Each lot of Spike-in Chromatin is quantified and tested with the Spike-in Antibody. This allows us to recommend an appropriate amount of Spike-in Chromatin to use in your reaction. A minimum amount of Spike-in Chromatin is necessary to accurately normalize the sample, but Spike-in reads should take up no more than 5% of your sequencing run. The table below is an example of the recommendations made. A lot-specific data sheet accompanies each shipment, specifying the amount of Spike-in Chromatin recommended.

  Sample Chromatin Spike-in Chromatin Antibody of Interest Spike-in Antibody
Robust antibodies against abundant histone modifications  25 µg  Refer to lot-specific data sheet  4 µg  2 µg
Antibodies against transcription factors, histone modifiers or low abundance histone modifications  25 µg  Refer to lot-specific data sheet  4 µg  2 µg

Reduce the Effects of Technical Variation

The ChIP Normalization Strategy is ideal to correct for differences that results from sample loss, amplification bias, uneven sequencing read depth or hand-to-hand differences between users. By utilizing the differences observed between samples with the Spike-in chromatin, a normalization factor is created and applied to the experimental samples to normalize out the effects of technical variation.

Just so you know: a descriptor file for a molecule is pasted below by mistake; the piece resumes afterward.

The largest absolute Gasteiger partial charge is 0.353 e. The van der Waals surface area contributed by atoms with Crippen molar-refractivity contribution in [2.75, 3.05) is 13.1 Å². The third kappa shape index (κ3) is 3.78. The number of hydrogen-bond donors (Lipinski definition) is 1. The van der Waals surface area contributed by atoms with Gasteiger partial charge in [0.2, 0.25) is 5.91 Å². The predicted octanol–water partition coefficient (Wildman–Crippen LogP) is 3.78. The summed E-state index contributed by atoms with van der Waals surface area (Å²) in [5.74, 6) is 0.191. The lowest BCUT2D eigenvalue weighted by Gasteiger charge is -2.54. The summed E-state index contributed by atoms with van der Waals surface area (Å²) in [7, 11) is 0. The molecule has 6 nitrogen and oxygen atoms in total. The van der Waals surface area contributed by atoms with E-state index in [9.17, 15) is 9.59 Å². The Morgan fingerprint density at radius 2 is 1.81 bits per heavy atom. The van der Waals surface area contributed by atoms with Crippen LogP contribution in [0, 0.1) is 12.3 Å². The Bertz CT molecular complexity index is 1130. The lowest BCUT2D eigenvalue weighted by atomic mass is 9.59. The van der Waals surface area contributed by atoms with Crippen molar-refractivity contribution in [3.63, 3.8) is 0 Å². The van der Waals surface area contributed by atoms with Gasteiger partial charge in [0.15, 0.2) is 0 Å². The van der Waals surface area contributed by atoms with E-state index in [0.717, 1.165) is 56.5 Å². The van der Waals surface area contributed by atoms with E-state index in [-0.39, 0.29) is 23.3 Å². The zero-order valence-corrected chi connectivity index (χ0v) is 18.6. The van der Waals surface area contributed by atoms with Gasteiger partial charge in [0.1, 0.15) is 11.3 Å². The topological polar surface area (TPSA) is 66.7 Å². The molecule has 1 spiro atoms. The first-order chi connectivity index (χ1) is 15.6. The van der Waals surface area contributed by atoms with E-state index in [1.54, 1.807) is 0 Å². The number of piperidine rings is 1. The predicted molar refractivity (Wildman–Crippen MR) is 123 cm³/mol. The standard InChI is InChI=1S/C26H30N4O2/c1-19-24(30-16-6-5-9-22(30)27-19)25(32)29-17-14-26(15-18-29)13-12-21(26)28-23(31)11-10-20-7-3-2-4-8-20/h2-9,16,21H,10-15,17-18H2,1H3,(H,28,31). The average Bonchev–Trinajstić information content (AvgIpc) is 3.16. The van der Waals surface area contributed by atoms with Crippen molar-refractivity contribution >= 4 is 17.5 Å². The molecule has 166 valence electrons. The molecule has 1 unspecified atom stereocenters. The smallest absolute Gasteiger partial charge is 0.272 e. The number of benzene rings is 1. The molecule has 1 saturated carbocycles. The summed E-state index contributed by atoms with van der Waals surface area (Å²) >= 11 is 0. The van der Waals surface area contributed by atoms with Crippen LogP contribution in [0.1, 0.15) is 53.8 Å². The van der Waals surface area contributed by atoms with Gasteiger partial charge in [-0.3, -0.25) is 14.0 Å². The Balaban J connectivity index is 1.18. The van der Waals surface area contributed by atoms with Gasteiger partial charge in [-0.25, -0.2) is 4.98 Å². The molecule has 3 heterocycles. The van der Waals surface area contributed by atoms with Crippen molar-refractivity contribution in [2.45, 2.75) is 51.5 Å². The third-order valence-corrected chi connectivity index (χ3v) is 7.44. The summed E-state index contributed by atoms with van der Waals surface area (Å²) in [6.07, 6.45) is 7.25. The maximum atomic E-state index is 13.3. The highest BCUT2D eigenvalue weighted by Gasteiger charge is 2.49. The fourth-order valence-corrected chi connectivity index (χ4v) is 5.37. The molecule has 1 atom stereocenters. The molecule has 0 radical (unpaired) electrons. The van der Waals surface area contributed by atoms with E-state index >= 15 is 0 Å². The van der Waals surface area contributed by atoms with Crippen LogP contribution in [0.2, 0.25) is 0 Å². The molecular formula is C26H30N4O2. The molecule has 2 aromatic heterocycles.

ChIP qPCR analysis using the Spike-in chromatin
ChIP qPCR analysis using human chromatin
Normalized ChIP qPCR data using the Spike-in Normalization Strategy
Figure 1: ChIP Normalization of technical variation by ChIP qPCR.

A ChIP qPCR reaction was set up with 750 ng of Spike-in chromatin added to 30 µg of human chromatin. Both Spike-in Antibody (2 µg) and a Histone H3K27me3 antibody (4 µg) were also added to the ChIP reaction. ChIP was performed according to Active Motif's ChIP-IT High Sensitivity protocol (Catalog No. 53040), however, one sample was left as normal, one sample was given only 50% of the Protein G beads and the third sample had 50% of the IP volume removed. Enriched DNA was analyzed by qPCR using both Drosophila-specific primers and Human-specific primers for each sample. The results show the effects of these sample differences on the enrichment. The Drosophila data was used to create a normalization factor for each sample. This normalization factor was then applied to each Human data point. The normalized data reveals comparable ChIP qPCR results following the removal of technical variation effects, validating the Spike-in strategy for normalization.

Identify Biological Differences Not Observed by Standard ChIP Analysis